Deliberations

Human rights

Promoting Human Rights

Human rights are rights and privileges a person enjoys because of his birth. All humans have rights regardless of discriminatory factors such as sex, age, race, colour, nationality, and language. Human rights include the right to vote and be voted for, freedom of speech, a free press, right to the dignity of the person, right to life, freedom from torture or degrading treatment, right to privacy, and right to a fair hearing, among several others. These rights may be classified under three categories: political and civil rights, social and cultural rights and economic rights.

The most popular book on human rights is the UDHR (Universal Declaration of Human rights). The book drafted by the U.N. organ contains all human rights provisions and sets standards for adoption by different world countries. The charter has also been translated into over 500 languages. The UDHR was formulated as a response to the aftermath of World War II. Also, Australia is a signatory to this charter.

Respect for human rights is the third branch of A.V. Dicey’s rule of law that shows the importance of ownership. They must, therefore, be protected. In Australia, the rights of individuals are recognised and respected across all states. The legislation protecting human rights in Australia is the Australian Human Rights Commission Act of 1986, Sex Discrimination Act 1984; Age Discrimination Act 2004; Racial Discrimination Act 1975 and Disability Discrimination Act of 1992.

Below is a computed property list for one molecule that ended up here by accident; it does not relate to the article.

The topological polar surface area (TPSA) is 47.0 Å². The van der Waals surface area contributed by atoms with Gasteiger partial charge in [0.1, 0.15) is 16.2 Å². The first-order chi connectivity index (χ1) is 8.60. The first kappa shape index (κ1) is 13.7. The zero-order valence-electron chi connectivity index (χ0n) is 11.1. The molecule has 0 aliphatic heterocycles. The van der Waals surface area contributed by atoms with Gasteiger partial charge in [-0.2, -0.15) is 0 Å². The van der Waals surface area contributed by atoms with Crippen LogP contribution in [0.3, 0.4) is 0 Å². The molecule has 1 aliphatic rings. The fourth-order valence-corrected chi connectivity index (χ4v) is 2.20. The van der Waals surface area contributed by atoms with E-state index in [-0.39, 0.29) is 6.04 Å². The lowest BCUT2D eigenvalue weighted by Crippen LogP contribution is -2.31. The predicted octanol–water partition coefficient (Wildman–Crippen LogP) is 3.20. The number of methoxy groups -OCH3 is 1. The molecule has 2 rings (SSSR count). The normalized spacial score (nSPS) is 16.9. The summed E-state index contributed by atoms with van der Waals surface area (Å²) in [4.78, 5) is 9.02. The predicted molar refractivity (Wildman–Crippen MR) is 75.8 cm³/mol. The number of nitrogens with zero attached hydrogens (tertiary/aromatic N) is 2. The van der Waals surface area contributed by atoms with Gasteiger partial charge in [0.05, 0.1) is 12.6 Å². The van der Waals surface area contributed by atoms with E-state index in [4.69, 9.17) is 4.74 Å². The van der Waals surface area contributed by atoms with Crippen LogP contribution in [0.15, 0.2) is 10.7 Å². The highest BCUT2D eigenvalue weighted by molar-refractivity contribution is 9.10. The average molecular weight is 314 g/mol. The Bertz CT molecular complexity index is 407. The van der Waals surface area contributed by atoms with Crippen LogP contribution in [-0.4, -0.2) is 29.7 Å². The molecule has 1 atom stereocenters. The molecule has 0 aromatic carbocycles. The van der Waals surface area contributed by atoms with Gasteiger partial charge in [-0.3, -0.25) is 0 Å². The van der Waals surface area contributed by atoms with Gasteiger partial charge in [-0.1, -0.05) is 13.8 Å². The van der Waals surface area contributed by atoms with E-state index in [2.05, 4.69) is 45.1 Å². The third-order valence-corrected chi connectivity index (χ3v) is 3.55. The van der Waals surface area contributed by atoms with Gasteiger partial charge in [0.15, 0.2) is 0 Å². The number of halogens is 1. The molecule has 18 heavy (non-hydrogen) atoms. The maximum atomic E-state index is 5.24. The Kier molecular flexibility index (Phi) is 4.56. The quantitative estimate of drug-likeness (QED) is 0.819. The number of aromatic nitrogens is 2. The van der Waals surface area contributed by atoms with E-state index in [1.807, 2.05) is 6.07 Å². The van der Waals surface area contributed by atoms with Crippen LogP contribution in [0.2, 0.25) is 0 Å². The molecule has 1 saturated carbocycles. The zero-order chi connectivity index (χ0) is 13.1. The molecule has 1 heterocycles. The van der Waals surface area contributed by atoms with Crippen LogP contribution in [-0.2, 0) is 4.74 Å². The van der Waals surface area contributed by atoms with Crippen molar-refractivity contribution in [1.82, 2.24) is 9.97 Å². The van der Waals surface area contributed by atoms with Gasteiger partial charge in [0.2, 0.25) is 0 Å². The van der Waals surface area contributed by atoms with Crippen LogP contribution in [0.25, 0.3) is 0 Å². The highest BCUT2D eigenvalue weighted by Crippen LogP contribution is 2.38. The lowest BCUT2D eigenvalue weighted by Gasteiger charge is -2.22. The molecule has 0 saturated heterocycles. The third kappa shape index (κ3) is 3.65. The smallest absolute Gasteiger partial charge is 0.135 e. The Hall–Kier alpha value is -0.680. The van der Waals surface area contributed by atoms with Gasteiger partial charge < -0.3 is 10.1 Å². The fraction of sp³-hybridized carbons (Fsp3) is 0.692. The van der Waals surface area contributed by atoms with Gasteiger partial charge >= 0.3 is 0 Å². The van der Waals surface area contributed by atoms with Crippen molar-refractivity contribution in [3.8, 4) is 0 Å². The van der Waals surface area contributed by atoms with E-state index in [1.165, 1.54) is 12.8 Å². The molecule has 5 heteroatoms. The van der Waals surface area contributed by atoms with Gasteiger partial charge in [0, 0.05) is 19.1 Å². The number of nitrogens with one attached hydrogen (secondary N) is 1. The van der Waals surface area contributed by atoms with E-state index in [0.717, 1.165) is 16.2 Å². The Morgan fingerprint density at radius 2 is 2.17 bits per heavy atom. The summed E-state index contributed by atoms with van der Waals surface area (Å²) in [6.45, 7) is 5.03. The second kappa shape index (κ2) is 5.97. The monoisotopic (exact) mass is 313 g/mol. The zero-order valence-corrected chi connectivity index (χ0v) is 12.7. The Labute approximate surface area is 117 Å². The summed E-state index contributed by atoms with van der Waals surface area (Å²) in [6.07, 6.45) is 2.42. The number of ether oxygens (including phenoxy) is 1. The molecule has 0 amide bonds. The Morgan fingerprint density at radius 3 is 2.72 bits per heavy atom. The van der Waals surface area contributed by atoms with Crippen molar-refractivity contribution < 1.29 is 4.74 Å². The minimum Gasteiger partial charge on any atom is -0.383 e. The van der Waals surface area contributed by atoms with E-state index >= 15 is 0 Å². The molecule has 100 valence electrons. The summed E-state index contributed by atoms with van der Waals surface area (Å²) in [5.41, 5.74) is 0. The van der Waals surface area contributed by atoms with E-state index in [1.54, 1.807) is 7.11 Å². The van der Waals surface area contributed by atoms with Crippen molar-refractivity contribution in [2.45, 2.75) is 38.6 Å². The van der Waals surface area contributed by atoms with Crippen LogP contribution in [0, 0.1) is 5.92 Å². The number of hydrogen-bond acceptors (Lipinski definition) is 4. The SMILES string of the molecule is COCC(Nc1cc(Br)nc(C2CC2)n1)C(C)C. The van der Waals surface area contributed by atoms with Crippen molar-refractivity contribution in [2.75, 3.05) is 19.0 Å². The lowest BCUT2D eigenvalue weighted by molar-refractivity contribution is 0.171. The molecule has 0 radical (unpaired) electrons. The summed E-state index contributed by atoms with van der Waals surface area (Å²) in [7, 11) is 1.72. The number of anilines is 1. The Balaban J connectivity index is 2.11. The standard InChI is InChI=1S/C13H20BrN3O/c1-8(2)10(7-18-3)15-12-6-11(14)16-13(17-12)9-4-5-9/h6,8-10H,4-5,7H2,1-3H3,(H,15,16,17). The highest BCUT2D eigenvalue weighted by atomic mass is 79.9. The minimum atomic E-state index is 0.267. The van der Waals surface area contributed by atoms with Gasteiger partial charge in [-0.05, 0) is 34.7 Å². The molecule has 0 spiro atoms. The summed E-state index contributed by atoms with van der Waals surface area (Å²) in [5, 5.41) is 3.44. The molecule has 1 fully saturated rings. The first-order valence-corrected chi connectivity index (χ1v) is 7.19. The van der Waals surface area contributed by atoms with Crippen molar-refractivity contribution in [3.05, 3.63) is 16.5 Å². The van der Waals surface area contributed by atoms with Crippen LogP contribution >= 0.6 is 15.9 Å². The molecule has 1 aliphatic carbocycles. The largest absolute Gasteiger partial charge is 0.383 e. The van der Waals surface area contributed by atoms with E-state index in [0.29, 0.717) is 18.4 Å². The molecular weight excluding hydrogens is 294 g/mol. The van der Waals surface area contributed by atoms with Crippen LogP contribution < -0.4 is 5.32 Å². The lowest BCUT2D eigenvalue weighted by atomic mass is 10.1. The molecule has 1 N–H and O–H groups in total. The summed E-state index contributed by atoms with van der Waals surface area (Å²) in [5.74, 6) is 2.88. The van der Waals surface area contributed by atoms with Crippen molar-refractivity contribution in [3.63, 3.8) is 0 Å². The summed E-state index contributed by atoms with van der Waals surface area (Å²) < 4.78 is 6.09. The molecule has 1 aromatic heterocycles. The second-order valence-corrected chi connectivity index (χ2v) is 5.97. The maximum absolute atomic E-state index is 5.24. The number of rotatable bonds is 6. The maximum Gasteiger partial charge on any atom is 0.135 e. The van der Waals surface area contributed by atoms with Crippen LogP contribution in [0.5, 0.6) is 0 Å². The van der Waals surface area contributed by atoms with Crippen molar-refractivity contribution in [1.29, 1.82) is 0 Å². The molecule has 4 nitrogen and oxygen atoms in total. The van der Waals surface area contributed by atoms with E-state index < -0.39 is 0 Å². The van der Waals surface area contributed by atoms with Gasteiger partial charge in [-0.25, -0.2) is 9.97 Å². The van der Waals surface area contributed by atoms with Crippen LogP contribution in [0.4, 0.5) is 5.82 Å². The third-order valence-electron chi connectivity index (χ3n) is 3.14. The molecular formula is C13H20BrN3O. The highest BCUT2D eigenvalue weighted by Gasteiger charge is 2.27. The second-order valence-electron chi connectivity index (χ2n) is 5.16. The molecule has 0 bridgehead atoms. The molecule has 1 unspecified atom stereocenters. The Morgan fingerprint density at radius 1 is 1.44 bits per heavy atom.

One particular body responsible for enforcing a breach of human rights is the Australian Human Rights Commission (AHRC). The body accepts and acts on complaints associated with the violation of fundamental human rights. The body operates on all forms of human rights, including sexual rights, and does not discriminate in any form.

Although Australia is a signatory to the UDHR charter, it has no domestic national framework for human rights. Violations of human rights in the country are, therefore, inevitable. Also, most reasons that have been put forward for offence are that there is no domestic legislation. Thus, an argument has ensued whether a domestic is needed to recognise fundamental human rights in Australia fully.

There are two forms of a charter of rights: those included in the constitution and those separately contained in statute books. The latter seems a preferable option for the Australian government, given that the former would require a tedious process of a constitutional amendment. However, a faction in Australia strongly condemned the legislation of charter rights because

  • It would result in plenty of court claims
  • Human rights are sufficiently stated under common law
  • It would benefit only a few selfish people
  • It would increase the power of the judges

On the other hand, some argued that a charter is necessary for

  • Accountability
  • An established framework for human rights protection in Australia
  • Social inclusion
  • Improve the social standard of the country at the international level
  • For responding to past and present claims of rights violations

From the points highlighted above, the Australian government must establish a legislative framework for human rights. Nonetheless, such legislation must follow the dialogue model to ensure adequate interaction between the three government arms.